How to copy text from the MacOS Terminal to the clipboard alvin April 10, 2017 - 5:48pm

If you ever need to copy text (or a text file) from the MacOS Terminal to the Mac clipboard, I can confirm that the macOS pbcopy command works. It reads from STDIN and copies the text to the clipboard, so commands like these work:

$ echo "foo bar baz" | pbcopy

$ cat /etc/passwd | pbcopy

“Your password is too similar to a previous one”

I don’t know too much about salting, hashing, and encryption, but it always upsets me when I see a “Your password is too similar to a previous one” message like this, because I assumed that whoever was showing this message was storing my passwords as plain text somewhere. This thread on Twitter, started by Anna Filina, addresses this topic.

Opportunity knocking

“Knock, knock.”

“Who’s there?”


“Could you maybe just shoot me a text?”

How to insert text with a custom TextMate Bundle snippet

As a quick note to self, I just created a TextMate Bundle snippet to insert some text at the current cursor position. Using TextMate 2.0.x, I did it with the following steps. I’ll go through these steps quickly as I’m just writing this for myself:

When you want to store static text in an Android file

As a note to self, when you’re writing an Android application and you think you want to store some static text in an external file, a better approach can be to create a resource file under res/values.

For example, I’m currently adding some help text to an Android app, and to do that I created a file named strings_help.xml under the res/values directory. That file contains HTML wrapped in an XML CDATA tag, like this:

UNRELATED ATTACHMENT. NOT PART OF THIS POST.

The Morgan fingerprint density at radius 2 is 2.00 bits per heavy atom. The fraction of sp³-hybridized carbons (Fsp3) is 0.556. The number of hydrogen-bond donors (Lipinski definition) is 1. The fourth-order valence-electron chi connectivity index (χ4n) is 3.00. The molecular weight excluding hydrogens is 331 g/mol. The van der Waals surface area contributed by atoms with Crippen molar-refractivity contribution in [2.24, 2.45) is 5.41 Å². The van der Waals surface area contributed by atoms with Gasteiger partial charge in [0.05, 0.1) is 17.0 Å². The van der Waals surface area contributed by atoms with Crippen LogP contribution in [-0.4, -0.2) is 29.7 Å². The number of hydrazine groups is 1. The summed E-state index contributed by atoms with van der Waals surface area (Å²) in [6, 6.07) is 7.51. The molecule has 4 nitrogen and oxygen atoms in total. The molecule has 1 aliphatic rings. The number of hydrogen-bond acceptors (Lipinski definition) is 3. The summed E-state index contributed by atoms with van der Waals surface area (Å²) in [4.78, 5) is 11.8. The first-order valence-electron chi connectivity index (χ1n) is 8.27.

An Android method to center text when using Canvas drawText

I’m not an expert on this subject just yet, but if you want the source code for an Android method to center text that you want to use with the drawText method of the Canvas class, I know that this code works in two places in my current Android app:

How to test for the existence of a key or value in a Scala Map

This is an excerpt from the Scala Cookbook (partially modified for the internet). This is one of the shortest recipes, Recipe 11.21, “How to Test for the Existence of a Key or Value in a Scala Map”


You want to test whether a Scala Map contains a given key or value.


To test for the existence of a key in a Map, use the contains method:

A Mac OS X text-to-speech web service (Play Framework, Scala)

I’ve written a variety of small Scala apps that take advantage of the “text to speech” capabilities on Mac OS X (Sarah, Wikipedia Page Reader), and a few days ago I started thinking about consolidating these by creating a Mac “text-to-speech service.” I initially created that as an Akka server (here on Github), then thought to make it a little more generic as a REST web service.